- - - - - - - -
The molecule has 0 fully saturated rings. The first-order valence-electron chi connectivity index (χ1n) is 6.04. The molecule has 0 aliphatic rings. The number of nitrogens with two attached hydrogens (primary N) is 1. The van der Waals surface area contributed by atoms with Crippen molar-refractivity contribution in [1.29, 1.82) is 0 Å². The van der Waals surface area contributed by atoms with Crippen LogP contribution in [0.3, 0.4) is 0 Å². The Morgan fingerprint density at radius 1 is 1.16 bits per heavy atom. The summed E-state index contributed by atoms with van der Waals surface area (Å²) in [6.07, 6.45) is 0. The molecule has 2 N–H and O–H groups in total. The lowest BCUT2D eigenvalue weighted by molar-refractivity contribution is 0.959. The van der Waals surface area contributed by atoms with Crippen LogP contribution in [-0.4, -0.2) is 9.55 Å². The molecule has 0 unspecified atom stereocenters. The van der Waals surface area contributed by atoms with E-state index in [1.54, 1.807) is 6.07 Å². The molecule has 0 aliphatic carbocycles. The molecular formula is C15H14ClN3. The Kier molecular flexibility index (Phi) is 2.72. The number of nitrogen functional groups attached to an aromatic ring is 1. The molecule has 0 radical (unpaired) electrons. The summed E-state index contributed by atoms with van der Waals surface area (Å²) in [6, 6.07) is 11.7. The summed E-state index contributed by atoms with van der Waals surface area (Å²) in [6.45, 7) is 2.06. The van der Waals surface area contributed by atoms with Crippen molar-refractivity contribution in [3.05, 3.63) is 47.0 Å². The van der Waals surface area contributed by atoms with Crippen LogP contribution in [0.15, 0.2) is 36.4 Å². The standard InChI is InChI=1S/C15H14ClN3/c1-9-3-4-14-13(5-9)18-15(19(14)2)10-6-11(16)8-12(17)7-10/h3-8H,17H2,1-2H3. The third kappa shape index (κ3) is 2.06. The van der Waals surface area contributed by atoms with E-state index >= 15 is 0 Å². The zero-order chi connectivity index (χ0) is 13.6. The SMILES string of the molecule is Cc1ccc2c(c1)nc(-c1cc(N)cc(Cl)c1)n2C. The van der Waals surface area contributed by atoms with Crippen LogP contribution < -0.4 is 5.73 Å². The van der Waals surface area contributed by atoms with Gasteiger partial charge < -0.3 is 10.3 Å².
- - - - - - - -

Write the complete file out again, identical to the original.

The molecule has 0 fully saturated rings. The first-order valence-electron chi connectivity index (χ1n) is 6.04. The molecule has 0 aliphatic rings. The number of nitrogens with two attached hydrogens (primary N) is 1. The van der Waals surface area contributed by atoms with Crippen molar-refractivity contribution in [1.29, 1.82) is 0 Å². The van der Waals surface area contributed by atoms with Crippen LogP contribution in [0.3, 0.4) is 0 Å². The Morgan fingerprint density at radius 1 is 1.16 bits per heavy atom. The summed E-state index contributed by atoms with van der Waals surface area (Å²) in [6.07, 6.45) is 0. The molecule has 2 N–H and O–H groups in total. The lowest BCUT2D eigenvalue weighted by molar-refractivity contribution is 0.959. The van der Waals surface area contributed by atoms with Crippen LogP contribution in [-0.4, -0.2) is 9.55 Å². The molecule has 0 unspecified atom stereocenters. The van der Waals surface area contributed by atoms with E-state index in [1.54, 1.807) is 6.07 Å². The molecule has 0 aliphatic carbocycles. The molecular formula is C15H14ClN3. The Kier molecular flexibility index (Phi) is 2.72. The number of nitrogen functional groups attached to an aromatic ring is 1. The molecule has 0 radical (unpaired) electrons. The summed E-state index contributed by atoms with van der Waals surface area (Å²) in [6, 6.07) is 11.7. The summed E-state index contributed by atoms with van der Waals surface area (Å²) in [6.45, 7) is 2.06. The van der Waals surface area contributed by atoms with Crippen molar-refractivity contribution in [3.05, 3.63) is 47.0 Å². The van der Waals surface area contributed by atoms with Crippen LogP contribution in [0.15, 0.2) is 36.4 Å². The standard InChI is InChI=1S/C15H14ClN3/c1-9-3-4-14-13(5-9)18-15(19(14)2)10-6-11(16)8-12(17)7-10/h3-8H,17H2,1-2H3. The third kappa shape index (κ3) is 2.06. The van der Waals surface area contributed by atoms with E-state index >= 15 is 0 Å². The zero-order chi connectivity index (χ0) is 13.6. The SMILES string of the molecule is Cc1ccc2c(c1)nc(-c1cc(N)cc(Cl)c1)n2C. The van der Waals surface area contributed by atoms with Crippen LogP contribution < -0.4 is 5.73 Å². The van der Waals surface area contributed by atoms with Gasteiger partial charge < -0.3 is 10.3 Å².